Gluten Free and Grain Free Hazelnut Dark Chocolate Brownies

November 5, 2010
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Woohoo! I am happy to announce the chocolatey rich grain-free awesomeness that is the gluten free brownie. Ok, after 3 batches of brownies in two weeks, I might just be done for a bit. I’ve gotten my fill of rich dark chocolate fudgey sweet goodness, and I think I am ready to move on to another dessert. My husband may not be ready to move on just yet though. So there may be another batch soon in our future, but we’ve got the grain-free part worked out.

Honestly I really didn’t do much adapting from the original recipe. I just slightly altered some ratios, switched baking soda for powder (thought it might rise a little better since I couldn’t identify an acidic element in the ingredients), and subbed out the GF flour for cocoa powder. While they do rise significantly while baking (about 50% ish), I think the cocoa powder helps to keep them dense. The hazelnut flavor comes through nicely, and complements the chocolate well. I love that you can buy huge bags of nut-meals here for super cheap. They are just perfect for tarte shells, but happen to be perfect for grain-free brownies too.


Gluten Free Dark Chocolate Brownies

November 3, 2010
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I don’t like chocolate cake. I mean it’s O.K., but my mother taught me very well (perhaps too well), that if you are going to give something a name involving the word chocolate, it better darn well actually taste like chocolate. And this is my eternal problem with chocolate cake. It’s dark, it can be rich with the right ganache or mousse filling, but is the cake itself that chocolatey? Do you feel like a cake is merely a transformation of pure chocolate into fluffy cake form? Maybe I just haven’t tried enough chocolate cakes before, but I have yet to find a plain cake that actually tastes like chocolate is oozing out from all sides. But these brownies? They have dark and intense written all over them.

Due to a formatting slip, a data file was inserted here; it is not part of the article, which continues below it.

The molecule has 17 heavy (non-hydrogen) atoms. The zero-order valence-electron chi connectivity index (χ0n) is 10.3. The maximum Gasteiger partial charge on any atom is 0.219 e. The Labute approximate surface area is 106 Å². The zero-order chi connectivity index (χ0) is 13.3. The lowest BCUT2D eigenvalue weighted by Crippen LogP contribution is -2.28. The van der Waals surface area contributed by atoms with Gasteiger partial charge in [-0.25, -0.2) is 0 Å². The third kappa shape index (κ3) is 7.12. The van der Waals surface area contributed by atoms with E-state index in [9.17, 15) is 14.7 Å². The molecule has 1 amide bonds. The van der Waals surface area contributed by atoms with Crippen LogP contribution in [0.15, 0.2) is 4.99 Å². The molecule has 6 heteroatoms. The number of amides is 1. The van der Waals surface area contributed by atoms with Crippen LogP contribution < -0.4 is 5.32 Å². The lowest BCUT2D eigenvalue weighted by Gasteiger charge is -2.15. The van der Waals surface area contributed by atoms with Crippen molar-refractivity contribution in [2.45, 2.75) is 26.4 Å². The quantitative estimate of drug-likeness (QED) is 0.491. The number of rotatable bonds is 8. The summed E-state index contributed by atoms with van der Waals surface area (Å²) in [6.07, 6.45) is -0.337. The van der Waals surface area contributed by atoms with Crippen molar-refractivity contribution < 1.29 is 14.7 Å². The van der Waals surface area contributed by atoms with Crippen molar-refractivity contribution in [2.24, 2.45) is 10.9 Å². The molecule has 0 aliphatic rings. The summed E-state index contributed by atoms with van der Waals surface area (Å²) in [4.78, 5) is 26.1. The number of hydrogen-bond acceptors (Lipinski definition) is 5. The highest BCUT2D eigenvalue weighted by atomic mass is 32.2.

Galettes de Sarrasin (Buckwheat Crêpes) – The French Pancake

September 28, 2010
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Living in a French-speaking region (and not too far from France), crêperies are easy to find. Unfortunately, because crêpe batter is usually not 100% buckwheat, my husband and I have never been to one because we were never sure if he’d be able to enjoy them and still be gluten free. Back when we lived in the States, one of our favorite French restaurants would serve crêpes filled with chicken and mushrooms that were out of this world. Then, when we ventured off to Paris a couple months ago, I had the privilege of enjoying a crêpe filled with four kinds of cheese (au quatre fromages) – I think there was comté, brie, emmental, and chevre – and odd combo, but delicious. Little tiny hole-in-the-wall place by the Louvre that made them to order, I think with the café, my total came to something like only € 5!